Dolin v. GlaxoSmithKline LLC, 2020 U.S. App. LEXIS 7063 (7th Cir. Mar. 6, 2020):
This appeal presents two questions: first, whether we should reopen our court's prior judgment in this case, see Dolin v. GlaxoSmithKline LLC, 901 F.3d 803 (7th Cir. 2018) ("Dolin I"), and second, whether we should impose sanctions against appellant Wendy Dolin or her counsel for pursuing this appeal. Our decisions are not to reopen the judgment and not to impose sanctions on Mrs. Dolin or her counsel.
I. Factual and Procedural Background
This case stems from a tragic suicide. In June 2010, Stewart [*2] Dolin was prescribed Paxil, the brand-name version of the drug paroxetine, to treat his depression. The prescription was filled not with brand-name Paxil but with a generic paroxetine product. Six days after beginning to take the medication, Mr. Dolin died by suicide. Federal law would have preempted a state-law claim against the generic manufacturer of the pills Mr. Dolin actually took on the theory that the federally approved label was inadequate because it failed to warn of the danger of adult suicide associated with the drug. See PLIVA, Inc. v. Mensing, 564 U.S. 604, 609, 131 S. Ct. 2567, 180 L. Ed. 2d 580 (2011). Mrs. Dolin sued GlaxoSmithKline (GSK), the manufacturer of brand-name Paxil, on the theory that GSK was legally responsible for the content of the labeling for all paroxetine; no matter who made and sold it; that GSK had negligently omitted an adult suicide risk on the drug label, and that the negligent omission had caused her husband's death. Mrs. Dolin won a $3 million jury verdict in federal district court.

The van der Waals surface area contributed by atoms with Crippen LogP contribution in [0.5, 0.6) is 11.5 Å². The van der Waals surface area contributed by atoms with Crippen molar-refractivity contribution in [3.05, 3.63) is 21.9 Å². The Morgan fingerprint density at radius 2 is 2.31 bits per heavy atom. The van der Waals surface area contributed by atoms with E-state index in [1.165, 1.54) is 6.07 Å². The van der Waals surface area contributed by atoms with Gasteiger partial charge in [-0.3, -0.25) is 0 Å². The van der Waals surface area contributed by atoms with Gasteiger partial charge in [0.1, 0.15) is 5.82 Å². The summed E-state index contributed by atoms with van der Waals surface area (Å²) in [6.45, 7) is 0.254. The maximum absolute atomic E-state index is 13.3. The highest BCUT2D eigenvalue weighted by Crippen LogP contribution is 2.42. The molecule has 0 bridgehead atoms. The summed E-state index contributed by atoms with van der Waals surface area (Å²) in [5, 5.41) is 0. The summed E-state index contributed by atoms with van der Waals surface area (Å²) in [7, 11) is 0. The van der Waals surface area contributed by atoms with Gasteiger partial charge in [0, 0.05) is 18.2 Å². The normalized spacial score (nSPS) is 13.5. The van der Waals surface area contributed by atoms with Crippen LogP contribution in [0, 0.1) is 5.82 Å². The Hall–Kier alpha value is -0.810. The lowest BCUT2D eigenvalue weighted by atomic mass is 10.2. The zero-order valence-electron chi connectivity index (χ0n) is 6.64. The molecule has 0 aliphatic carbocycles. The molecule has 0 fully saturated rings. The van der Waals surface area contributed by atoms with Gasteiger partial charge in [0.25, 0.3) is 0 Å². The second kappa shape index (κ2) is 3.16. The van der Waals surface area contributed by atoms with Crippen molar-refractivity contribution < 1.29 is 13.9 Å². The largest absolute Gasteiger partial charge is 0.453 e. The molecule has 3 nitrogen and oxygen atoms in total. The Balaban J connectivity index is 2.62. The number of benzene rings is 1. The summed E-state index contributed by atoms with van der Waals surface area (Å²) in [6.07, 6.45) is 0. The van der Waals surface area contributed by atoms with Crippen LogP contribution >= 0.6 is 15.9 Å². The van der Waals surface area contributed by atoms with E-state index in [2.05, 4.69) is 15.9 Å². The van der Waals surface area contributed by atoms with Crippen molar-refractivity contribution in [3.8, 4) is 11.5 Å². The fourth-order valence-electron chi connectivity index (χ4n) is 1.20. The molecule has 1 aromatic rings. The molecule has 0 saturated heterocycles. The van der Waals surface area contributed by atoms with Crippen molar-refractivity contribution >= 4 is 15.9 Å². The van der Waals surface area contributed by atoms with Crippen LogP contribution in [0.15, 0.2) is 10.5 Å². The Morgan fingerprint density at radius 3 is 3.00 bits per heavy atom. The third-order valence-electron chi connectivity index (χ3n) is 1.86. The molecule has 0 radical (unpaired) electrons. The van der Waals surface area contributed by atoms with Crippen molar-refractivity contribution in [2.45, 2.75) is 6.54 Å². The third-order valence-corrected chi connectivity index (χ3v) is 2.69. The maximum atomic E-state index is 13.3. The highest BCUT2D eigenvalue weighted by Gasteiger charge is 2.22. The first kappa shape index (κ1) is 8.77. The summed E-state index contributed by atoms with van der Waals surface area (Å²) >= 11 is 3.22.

On appeal, we reversed the judgment. The appeal raised several issues, including whether Illinois law might hold GSK responsible for harm caused by paroxetine that someone else manufactured and sold, based on the contents of the label. We did not [*3] reach that issue. Instead, we found that Mrs. Dolin's claim was preempted by federal law governing the contents of the label for paroxetine. Dolin I, 901 F.3d at 803. Our opinion provided background on the complex regulation of drug labels in general and Paxil/paroxetine's label in particular. 901 F.3d at 806-10. We will not repeat it except to highlight that under the "changes being effected" or CBE regulation, 21 C.F.R. § 314.70(b)(2)(v)(A), "GSK needed FDA permission to change the paroxetine label unless three things were true: (1) GSK had newly acquired information about paroxetine (2) that showed a causal association (3) between the drug and an effect that warranted a new or stronger warning." 901 F.3d at 806. Further, the "FDA reviews CBE submissions and can reject label changes even after the manufacturer has made them." Id., citing 21 C.F.R. § 314.70(c)(6) & (7). GSK attempted to change the Paxil label under the CBE regulation in 2007 to add an adult suicide warning. The FDA rejected that change. GSK had additional communications with FDA about the accuracy of the label's suicide risk warnings between 2007 and 2010, when Mr. Dolin died, but had not added a warning of adult suicide risk.